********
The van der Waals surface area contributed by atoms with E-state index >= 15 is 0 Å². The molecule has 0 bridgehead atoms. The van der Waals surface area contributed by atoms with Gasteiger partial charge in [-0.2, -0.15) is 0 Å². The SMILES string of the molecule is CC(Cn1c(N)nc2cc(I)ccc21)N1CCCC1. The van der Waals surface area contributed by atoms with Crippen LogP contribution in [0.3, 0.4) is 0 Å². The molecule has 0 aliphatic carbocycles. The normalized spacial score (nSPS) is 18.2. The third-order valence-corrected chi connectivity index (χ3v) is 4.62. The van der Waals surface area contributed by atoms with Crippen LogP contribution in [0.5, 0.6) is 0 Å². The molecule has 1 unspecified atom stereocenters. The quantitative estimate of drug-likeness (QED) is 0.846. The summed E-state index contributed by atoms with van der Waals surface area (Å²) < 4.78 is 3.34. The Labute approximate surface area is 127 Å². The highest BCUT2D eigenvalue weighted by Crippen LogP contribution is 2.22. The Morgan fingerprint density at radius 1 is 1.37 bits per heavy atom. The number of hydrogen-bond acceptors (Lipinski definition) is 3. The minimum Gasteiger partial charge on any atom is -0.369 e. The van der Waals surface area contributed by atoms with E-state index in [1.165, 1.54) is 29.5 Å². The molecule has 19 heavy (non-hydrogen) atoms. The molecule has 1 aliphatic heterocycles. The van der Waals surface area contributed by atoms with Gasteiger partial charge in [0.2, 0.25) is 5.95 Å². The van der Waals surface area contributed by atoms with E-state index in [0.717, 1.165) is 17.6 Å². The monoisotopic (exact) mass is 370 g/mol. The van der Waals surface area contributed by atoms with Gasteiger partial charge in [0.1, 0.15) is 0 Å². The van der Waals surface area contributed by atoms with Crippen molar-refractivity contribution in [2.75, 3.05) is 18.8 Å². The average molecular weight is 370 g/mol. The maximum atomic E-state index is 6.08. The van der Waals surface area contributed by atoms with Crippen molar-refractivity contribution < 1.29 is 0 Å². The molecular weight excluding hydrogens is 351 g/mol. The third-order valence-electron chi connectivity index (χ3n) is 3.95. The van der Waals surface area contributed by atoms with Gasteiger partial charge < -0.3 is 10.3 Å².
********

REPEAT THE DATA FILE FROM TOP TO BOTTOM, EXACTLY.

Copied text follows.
The van der Waals surface area contributed by atoms with E-state index >= 15 is 0 Å². The molecule has 0 bridgehead atoms. The van der Waals surface area contributed by atoms with Gasteiger partial charge in [-0.2, -0.15) is 0 Å². The SMILES string of the molecule is CC(Cn1c(N)nc2cc(I)ccc21)N1CCCC1. The van der Waals surface area contributed by atoms with Crippen LogP contribution in [0.3, 0.4) is 0 Å². The molecule has 0 aliphatic carbocycles. The normalized spacial score (nSPS) is 18.2. The third-order valence-corrected chi connectivity index (χ3v) is 4.62. The van der Waals surface area contributed by atoms with Crippen LogP contribution in [0.5, 0.6) is 0 Å². The molecule has 1 unspecified atom stereocenters. The quantitative estimate of drug-likeness (QED) is 0.846. The summed E-state index contributed by atoms with van der Waals surface area (Å²) < 4.78 is 3.34. The Labute approximate surface area is 127 Å². The highest BCUT2D eigenvalue weighted by Crippen LogP contribution is 2.22. The Morgan fingerprint density at radius 1 is 1.37 bits per heavy atom. The number of hydrogen-bond acceptors (Lipinski definition) is 3. The minimum Gasteiger partial charge on any atom is -0.369 e. The van der Waals surface area contributed by atoms with E-state index in [1.165, 1.54) is 29.5 Å². The molecule has 19 heavy (non-hydrogen) atoms. The molecule has 1 aliphatic heterocycles. The van der Waals surface area contributed by atoms with Gasteiger partial charge in [0.2, 0.25) is 5.95 Å². The van der Waals surface area contributed by atoms with E-state index in [0.717, 1.165) is 17.6 Å². The monoisotopic (exact) mass is 370 g/mol. The van der Waals surface area contributed by atoms with Gasteiger partial charge in [0.1, 0.15) is 0 Å². The van der Waals surface area contributed by atoms with Crippen molar-refractivity contribution in [2.75, 3.05) is 18.8 Å². The average molecular weight is 370 g/mol. The maximum atomic E-state index is 6.08. The van der Waals surface area contributed by atoms with Crippen molar-refractivity contribution < 1.29 is 0 Å². The molecular weight excluding hydrogens is 351 g/mol. The third-order valence-electron chi connectivity index (χ3n) is 3.95. The van der Waals surface area contributed by atoms with Gasteiger partial charge < -0.3 is 10.3 Å².